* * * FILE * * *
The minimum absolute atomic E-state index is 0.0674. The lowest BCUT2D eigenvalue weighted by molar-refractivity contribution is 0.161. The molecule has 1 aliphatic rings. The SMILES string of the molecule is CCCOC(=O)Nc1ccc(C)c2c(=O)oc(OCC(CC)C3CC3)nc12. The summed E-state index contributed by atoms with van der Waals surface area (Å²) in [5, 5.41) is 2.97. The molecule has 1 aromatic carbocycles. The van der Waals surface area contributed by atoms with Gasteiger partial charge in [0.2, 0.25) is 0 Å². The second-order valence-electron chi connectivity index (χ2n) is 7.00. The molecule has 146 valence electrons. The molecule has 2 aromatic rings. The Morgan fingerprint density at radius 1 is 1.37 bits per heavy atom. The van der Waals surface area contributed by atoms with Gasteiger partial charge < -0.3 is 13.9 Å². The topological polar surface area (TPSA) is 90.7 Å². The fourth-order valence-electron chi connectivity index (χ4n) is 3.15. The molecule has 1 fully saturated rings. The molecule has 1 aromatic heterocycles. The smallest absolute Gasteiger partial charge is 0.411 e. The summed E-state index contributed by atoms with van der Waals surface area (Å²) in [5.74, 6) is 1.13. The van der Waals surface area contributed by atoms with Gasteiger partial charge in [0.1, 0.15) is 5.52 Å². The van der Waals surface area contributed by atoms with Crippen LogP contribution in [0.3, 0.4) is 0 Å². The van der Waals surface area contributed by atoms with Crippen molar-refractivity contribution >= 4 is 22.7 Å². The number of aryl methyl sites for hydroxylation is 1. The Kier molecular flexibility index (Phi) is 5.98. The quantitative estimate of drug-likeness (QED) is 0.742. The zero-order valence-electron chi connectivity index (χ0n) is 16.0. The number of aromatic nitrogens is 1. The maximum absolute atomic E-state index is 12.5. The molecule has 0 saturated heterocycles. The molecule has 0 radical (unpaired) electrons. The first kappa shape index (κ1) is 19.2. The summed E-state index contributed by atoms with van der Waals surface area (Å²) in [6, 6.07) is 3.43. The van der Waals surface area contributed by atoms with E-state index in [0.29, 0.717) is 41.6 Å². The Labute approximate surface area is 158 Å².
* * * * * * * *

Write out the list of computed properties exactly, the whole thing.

The minimum absolute atomic E-state index is 0.0674. The lowest BCUT2D eigenvalue weighted by molar-refractivity contribution is 0.161. The molecule has 1 aliphatic rings. The SMILES string of the molecule is CCCOC(=O)Nc1ccc(C)c2c(=O)oc(OCC(CC)C3CC3)nc12. The summed E-state index contributed by atoms with van der Waals surface area (Å²) in [5, 5.41) is 2.97. The molecule has 1 aromatic carbocycles. The van der Waals surface area contributed by atoms with Gasteiger partial charge in [0.2, 0.25) is 0 Å². The second-order valence-electron chi connectivity index (χ2n) is 7.00. The molecule has 146 valence electrons. The molecule has 2 aromatic rings. The Morgan fingerprint density at radius 1 is 1.37 bits per heavy atom. The van der Waals surface area contributed by atoms with Gasteiger partial charge < -0.3 is 13.9 Å². The topological polar surface area (TPSA) is 90.7 Å². The fourth-order valence-electron chi connectivity index (χ4n) is 3.15. The molecule has 1 fully saturated rings. The molecule has 1 aromatic heterocycles. The smallest absolute Gasteiger partial charge is 0.411 e. The summed E-state index contributed by atoms with van der Waals surface area (Å²) in [5.74, 6) is 1.13. The van der Waals surface area contributed by atoms with Gasteiger partial charge in [0.1, 0.15) is 5.52 Å². The van der Waals surface area contributed by atoms with Crippen LogP contribution in [0.3, 0.4) is 0 Å². The van der Waals surface area contributed by atoms with Crippen molar-refractivity contribution >= 4 is 22.7 Å². The number of aryl methyl sites for hydroxylation is 1. The Kier molecular flexibility index (Phi) is 5.98. The quantitative estimate of drug-likeness (QED) is 0.742. The zero-order valence-electron chi connectivity index (χ0n) is 16.0. The number of aromatic nitrogens is 1. The maximum absolute atomic E-state index is 12.5. The molecule has 0 saturated heterocycles. The molecule has 0 radical (unpaired) electrons. The first kappa shape index (κ1) is 19.2. The summed E-state index contributed by atoms with van der Waals surface area (Å²) in [6, 6.07) is 3.43. The van der Waals surface area contributed by atoms with E-state index in [0.29, 0.717) is 41.6 Å². The Labute approximate surface area is 158 Å².